The Lions have drawn with New Zealand in a dramatic deciding test, writes Simon Lewis.
Lions goalkicker Owen Farrell ties the game at 15-15 with a 78th-minute penalty. The restart goes up and full-back Liam William contests in the air with Kieran Read. The ball bounces off Williams and onto Ken Owens and referee Romain Poite gives offside against the Lions replacement hooker. After a study of the replays, Poite changes his mind and rules it was an accidental offside, not deliberate. Instead of a penalty for the All Blacks from close range that could have sealed the match and the Test series, it is a scrum to the home side and the Lions hang on to draw and tie the series.
Six weeks ago All Blacks supporters and the New Zealand media were mocking the British & Irish Lions as a bunch of no-hopers after they struggled to beat the Provincial Barbarians and then lost to the Blues. On Saturday night in Auckland they saw their beloved world champions pushed to the limit and held to a draw in their Eden Park fortress. It was a fitting end to such a hard-fought series while the Lions, and head coach Warren Gatland in particular, can go home with reputations enhanced after a series outcome who emerge with reputation intact at the end of what was billed the impossible tour.
On a night when All Blacks captain Kieran Read earned his 100th Test cap it was the new boys who set Eden Park alight with centre Ngani Laumape and full-back Jordie Barrett marking their first starts for New Zealand with a try apiece in the first half. For the Lions, there was not the sparkling form of the second Test victory seven days earlier but once again it was the forward pack who kept them in this game with Sam Warburton and Alun Wyn Jones excelling in their roles and Maro Itoje once again a dynamic presence.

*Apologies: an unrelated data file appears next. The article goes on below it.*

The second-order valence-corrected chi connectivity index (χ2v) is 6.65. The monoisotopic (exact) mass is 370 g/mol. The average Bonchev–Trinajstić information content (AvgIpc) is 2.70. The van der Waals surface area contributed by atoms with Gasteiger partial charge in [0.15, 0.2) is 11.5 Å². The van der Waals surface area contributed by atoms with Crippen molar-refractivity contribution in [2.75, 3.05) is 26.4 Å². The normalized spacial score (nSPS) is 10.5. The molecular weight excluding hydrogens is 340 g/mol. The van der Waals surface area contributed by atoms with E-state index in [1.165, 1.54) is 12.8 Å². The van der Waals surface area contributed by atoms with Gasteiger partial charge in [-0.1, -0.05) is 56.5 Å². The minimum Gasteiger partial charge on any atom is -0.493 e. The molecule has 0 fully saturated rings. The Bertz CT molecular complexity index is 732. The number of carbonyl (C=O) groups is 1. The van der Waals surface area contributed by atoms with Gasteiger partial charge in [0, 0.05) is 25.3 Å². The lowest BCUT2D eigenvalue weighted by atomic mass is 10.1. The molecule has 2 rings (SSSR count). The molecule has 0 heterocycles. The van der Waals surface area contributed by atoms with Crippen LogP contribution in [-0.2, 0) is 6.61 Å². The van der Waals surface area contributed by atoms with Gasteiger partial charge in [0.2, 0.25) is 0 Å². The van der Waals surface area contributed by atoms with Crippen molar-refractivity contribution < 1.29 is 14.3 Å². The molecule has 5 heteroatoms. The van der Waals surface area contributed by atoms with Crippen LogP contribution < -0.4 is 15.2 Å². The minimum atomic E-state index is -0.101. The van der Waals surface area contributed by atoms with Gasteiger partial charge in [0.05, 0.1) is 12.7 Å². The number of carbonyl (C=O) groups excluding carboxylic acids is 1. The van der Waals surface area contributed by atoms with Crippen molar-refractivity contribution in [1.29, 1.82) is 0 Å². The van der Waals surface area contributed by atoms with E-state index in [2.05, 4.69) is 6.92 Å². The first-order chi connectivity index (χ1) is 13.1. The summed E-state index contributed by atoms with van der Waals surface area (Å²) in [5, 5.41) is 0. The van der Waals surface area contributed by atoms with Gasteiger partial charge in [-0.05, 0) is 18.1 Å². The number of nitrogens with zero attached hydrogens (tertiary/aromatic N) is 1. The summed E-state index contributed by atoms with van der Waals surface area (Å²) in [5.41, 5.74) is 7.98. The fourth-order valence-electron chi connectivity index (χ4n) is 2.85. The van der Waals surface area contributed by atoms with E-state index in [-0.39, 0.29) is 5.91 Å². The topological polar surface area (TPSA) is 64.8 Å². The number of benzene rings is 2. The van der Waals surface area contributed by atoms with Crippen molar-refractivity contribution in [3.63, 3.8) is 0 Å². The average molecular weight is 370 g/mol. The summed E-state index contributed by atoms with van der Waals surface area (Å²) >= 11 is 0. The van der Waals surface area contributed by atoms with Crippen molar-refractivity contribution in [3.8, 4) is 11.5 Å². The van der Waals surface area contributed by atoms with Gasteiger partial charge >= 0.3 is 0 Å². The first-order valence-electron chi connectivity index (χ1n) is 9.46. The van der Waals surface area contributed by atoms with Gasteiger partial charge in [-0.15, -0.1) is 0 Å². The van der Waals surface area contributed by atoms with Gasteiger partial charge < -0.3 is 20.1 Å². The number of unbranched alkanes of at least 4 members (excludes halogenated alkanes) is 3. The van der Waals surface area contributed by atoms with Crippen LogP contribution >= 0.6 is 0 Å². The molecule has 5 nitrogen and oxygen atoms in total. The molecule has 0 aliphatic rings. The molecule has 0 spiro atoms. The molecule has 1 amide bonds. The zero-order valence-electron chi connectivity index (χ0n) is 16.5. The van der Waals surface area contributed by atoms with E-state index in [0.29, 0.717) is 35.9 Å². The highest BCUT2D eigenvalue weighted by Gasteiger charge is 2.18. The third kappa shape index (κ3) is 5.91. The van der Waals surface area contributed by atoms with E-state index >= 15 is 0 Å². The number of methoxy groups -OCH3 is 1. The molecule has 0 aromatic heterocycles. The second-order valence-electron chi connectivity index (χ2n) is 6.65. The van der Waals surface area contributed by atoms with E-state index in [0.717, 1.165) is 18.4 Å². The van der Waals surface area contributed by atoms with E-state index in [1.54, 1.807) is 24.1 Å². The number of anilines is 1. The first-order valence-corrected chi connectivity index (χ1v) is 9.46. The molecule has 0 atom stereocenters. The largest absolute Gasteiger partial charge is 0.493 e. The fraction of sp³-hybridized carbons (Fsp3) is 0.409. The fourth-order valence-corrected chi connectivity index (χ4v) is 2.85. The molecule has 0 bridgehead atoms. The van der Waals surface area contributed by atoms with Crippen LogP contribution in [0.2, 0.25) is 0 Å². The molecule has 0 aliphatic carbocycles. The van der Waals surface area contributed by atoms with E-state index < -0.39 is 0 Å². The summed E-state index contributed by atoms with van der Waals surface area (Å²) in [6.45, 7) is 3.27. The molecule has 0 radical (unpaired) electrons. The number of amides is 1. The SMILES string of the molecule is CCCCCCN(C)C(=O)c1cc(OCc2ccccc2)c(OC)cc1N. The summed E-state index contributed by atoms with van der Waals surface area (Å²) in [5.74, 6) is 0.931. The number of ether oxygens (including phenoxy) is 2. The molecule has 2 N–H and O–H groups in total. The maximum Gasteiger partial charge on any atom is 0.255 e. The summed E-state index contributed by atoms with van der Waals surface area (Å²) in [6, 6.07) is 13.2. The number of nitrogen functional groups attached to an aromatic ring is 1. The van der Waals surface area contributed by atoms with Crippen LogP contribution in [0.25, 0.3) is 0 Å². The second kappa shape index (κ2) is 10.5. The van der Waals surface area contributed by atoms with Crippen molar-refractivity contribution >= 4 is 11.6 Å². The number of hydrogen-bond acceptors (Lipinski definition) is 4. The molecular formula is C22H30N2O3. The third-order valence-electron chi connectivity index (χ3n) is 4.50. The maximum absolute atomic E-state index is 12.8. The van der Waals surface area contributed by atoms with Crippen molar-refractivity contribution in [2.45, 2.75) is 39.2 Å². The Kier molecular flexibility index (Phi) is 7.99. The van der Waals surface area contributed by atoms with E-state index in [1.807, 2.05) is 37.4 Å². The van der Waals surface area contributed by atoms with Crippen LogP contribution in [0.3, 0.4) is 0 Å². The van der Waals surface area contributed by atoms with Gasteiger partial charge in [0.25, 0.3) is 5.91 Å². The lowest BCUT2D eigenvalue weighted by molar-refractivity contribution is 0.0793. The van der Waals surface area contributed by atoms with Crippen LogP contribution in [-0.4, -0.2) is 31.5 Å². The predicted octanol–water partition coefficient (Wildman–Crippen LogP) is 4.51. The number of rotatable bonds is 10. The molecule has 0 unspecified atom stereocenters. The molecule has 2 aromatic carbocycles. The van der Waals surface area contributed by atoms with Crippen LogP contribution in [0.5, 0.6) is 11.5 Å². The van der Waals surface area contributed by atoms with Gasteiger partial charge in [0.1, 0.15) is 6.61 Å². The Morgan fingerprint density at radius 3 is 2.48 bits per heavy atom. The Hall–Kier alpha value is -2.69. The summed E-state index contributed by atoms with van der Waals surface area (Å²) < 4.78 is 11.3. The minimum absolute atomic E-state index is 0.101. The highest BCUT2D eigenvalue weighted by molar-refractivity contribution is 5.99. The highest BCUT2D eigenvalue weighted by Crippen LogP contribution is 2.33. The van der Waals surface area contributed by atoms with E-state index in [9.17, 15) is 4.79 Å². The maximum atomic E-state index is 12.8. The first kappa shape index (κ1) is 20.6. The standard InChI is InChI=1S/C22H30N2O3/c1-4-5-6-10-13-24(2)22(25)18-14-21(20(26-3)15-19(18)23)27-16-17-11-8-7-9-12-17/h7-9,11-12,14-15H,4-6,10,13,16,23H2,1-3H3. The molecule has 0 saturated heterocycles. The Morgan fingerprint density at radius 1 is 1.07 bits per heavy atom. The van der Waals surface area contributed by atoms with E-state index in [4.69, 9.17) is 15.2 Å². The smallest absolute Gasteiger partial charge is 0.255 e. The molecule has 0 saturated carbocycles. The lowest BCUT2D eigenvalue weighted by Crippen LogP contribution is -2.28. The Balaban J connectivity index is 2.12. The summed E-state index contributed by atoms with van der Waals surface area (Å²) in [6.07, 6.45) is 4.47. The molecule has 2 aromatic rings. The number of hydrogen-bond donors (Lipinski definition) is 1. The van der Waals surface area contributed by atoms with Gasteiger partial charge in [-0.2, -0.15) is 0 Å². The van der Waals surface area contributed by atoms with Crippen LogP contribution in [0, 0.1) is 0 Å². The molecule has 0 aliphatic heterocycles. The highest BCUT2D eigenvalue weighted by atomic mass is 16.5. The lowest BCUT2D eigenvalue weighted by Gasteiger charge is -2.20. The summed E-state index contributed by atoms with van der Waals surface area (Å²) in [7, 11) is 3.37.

Romain Poite made the call of the game late on with that offside decision and he also had a big decision to make when he sent Jerome Kaino to the sin bin after a crunching high tackle on Alun Wyn Jones. The Lions' penalty count seven days previously had nearly cost them the series but they were back on message at Eden Park and on the right sid e of the ledger.
Sean O'Brien did not come out for the second half after appearing to suffer a shoulder injury in contact on the half hour. The Lions have escaped relatively lightly given the punishing 10-game, six-week schedule, with Ross Moriarty, Stuart Hogg, George North, Robbie Henshaw and Jared Payne to only members of the initial 41-man squad to not finish the tour.
That wraps everything up for the Lions, whose players have finally reached the end of an 11-month season. Their club mates are already in pre-season for the 2017-18 campaign but Warren Gatland's 41-man squad can enjoy a well-earned break.
Owen Farrell kicked a penalty two minutes from time as the British and Irish Lions claimed a dramatic 15-15 draw against world champions New Zealand at Eden Park.
In doing so, a pulsating Test series also ended 1-1, with one Test drawn, as both sides fought themselves to a standstill.
The All Blacks thought they had a chance to win it with just seconds left, but as Beauden Barrett lined up a kick at goal, referee Romain Poite consulted television replays and awarded a scrum to New Zealand instead for accidental offside.
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New Zealand looked to have silenced the Lions' roar, but they were guilty of blowing a number of gilt-edged chances that ultimately returned to haunt them.
The Lions' hopes of series glory on New Zealand soil for a first time since 1971 were ultimately thwarted by an All Blacks side that made it 40 Tests unbeaten at Eden Park.
The third Test decider did not disappoint, matching expectations in terms of ferocious intensity as both sides tore into each other.